For years people have complained about the electoral college system that actually determines our presidential elections. Many people have called for choosing our president solely on the bases of the popular vote. Such a change isn’t likely to improve elections, however, as it will create new problems.
Under our Constitution, the Electoral College is managed by each state’s legislature, which empanels the voters and directs them on how to vote. This became apparent in the recent election, where some state’s electors were asked to ignore the popular vote and support a particular candidate. To their credit, none of them did so.
Politics often influences how each state’s electors vote, however. Most of the time, the candidate who wins the most votes in a state belongs to the same party as a majority of the state’s legislature. In order to support their party, therefore, most states use a winner-take-all system of assigning Electoral College votes. Any candidate who wins the plurality of votes — even if it a single vote — is awarded all of the state’s Electoral College votes.
That’s how it is done in Texas, and the legislature has the power to change the allotment to reflect the percentage of popular votes each candidate receives. Given the political ramifications of such a change, however, don’t expect such a change.
Thus, winning a state is paramount to winning the popular vote in most of the country. Five times in our nation’s history the presidential candidate who won the popular vote didn’t win the Electoral College Vote, most recently in 2016.
When that has happened, those calling for a change predominantly belong to the party of the losing candidate. It’s like, though, that if the votes had gone the other way, those who now defend the system likely would be defending it, and the current defenders would want the change, as it would be in their political interests.
Historians indicate that the Electoral College originally was a compromIse between those who supported the popular vote, fearing that allowing Congress to choose the president could create a corrupt system of political patronage, and those who believed that the majority of the public weren’t well-enough informed to cast the best votes.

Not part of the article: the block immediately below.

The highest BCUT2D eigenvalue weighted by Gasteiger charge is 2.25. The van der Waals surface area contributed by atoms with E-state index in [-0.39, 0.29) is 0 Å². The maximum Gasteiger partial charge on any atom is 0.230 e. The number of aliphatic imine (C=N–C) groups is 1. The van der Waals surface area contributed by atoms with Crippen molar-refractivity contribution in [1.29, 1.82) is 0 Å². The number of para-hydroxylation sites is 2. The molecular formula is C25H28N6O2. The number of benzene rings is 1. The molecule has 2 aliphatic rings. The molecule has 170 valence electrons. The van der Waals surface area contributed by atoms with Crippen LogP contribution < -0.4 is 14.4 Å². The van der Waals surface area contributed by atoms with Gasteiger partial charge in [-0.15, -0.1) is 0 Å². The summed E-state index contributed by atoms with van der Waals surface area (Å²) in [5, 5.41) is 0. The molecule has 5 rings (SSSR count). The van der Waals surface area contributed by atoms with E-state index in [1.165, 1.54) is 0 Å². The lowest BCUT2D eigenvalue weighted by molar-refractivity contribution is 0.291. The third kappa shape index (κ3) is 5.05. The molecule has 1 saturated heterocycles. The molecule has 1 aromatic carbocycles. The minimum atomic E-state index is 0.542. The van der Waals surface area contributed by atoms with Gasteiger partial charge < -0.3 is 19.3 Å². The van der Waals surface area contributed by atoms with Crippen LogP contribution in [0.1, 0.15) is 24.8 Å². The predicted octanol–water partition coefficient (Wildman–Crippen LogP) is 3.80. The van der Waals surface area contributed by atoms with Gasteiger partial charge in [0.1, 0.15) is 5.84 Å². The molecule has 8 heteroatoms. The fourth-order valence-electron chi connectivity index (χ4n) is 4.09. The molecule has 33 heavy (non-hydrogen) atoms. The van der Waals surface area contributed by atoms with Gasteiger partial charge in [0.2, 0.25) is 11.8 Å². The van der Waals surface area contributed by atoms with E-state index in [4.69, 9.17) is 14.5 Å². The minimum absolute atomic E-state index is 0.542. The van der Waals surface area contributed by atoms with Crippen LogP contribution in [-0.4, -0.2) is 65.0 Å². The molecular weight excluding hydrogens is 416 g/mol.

Both sides had a point. Even today, when so much information — and misinformation — is available, many people vote without reviewing the information thoroughly and base their votes on name recognition, party or other factors.
Other defenses of the Electoral College have arisen over the years, such as the assertion that it gives smaller, less-populous states a voice in the process. Indeed, the Iowa caucus remains one of the most important primary events in current presidential poltics. It’s safe to assume that under a system based on the poplar vote, candidates likely would focus their campaigns on major population centers and ignore the smaller states and communities.
The Electoral College probably offers a cleaner and faster resolution of contested elections. Close vote margins in recent elections have led to frequent recounts. With the current system those recounts have bene isolated to specific states, and even specific regions of the state. We can only imagine the time, and headaches that might result from a nationwide vote recount.
Would elections be more fair if our state lawmakers decided to apportion electoral votes according to each candidate’s percentage of the popular vote? Perhaps — but only if every state chooses to do so.
There is no perfect way to choose our president, and with very few exceptions the current system has brought us some exceptional heads of state who have helped establish our country as one of the strongest, most successful and stable countries on earth. With state legislators just as beholden to their parties as to their constituents, don’t expect the system to change anytime soon.